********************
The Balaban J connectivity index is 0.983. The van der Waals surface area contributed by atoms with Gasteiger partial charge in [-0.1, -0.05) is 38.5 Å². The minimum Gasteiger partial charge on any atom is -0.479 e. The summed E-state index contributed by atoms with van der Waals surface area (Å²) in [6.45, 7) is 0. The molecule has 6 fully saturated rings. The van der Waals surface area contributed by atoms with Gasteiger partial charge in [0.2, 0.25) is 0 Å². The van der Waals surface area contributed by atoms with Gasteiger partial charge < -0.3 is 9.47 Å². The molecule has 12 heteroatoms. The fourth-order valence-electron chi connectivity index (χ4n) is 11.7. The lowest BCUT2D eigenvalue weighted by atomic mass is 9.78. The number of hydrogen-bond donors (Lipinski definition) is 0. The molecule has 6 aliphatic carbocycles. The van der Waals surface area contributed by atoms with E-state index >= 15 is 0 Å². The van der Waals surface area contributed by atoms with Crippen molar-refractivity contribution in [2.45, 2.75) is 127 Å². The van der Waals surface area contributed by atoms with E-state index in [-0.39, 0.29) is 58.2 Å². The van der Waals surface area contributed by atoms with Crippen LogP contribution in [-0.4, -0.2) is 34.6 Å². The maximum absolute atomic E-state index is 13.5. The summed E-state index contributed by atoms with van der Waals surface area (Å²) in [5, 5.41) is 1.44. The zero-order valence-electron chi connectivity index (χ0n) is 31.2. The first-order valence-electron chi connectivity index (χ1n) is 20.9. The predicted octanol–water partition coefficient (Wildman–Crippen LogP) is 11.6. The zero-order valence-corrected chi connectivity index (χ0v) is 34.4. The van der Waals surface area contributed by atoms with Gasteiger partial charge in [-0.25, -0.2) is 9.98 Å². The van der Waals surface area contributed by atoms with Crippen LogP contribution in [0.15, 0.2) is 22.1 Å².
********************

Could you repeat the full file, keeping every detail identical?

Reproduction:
The Balaban J connectivity index is 0.983. The van der Waals surface area contributed by atoms with Gasteiger partial charge in [-0.1, -0.05) is 38.5 Å². The minimum Gasteiger partial charge on any atom is -0.479 e. The summed E-state index contributed by atoms with van der Waals surface area (Å²) in [6.45, 7) is 0. The molecule has 6 fully saturated rings. The van der Waals surface area contributed by atoms with Gasteiger partial charge in [0.2, 0.25) is 0 Å². The van der Waals surface area contributed by atoms with Gasteiger partial charge < -0.3 is 9.47 Å². The molecule has 12 heteroatoms. The fourth-order valence-electron chi connectivity index (χ4n) is 11.7. The lowest BCUT2D eigenvalue weighted by atomic mass is 9.78. The number of hydrogen-bond donors (Lipinski definition) is 0. The molecule has 6 aliphatic carbocycles. The van der Waals surface area contributed by atoms with E-state index >= 15 is 0 Å². The van der Waals surface area contributed by atoms with Crippen molar-refractivity contribution in [2.45, 2.75) is 127 Å². The van der Waals surface area contributed by atoms with E-state index in [-0.39, 0.29) is 58.2 Å². The van der Waals surface area contributed by atoms with Crippen LogP contribution in [-0.4, -0.2) is 34.6 Å². The maximum absolute atomic E-state index is 13.5. The summed E-state index contributed by atoms with van der Waals surface area (Å²) in [5, 5.41) is 1.44. The zero-order valence-electron chi connectivity index (χ0n) is 31.2. The first-order valence-electron chi connectivity index (χ1n) is 20.9. The predicted octanol–water partition coefficient (Wildman–Crippen LogP) is 11.6. The zero-order valence-corrected chi connectivity index (χ0v) is 34.4. The van der Waals surface area contributed by atoms with Gasteiger partial charge in [-0.25, -0.2) is 9.98 Å². The van der Waals surface area contributed by atoms with Crippen LogP contribution in [0.15, 0.2) is 22.1 Å².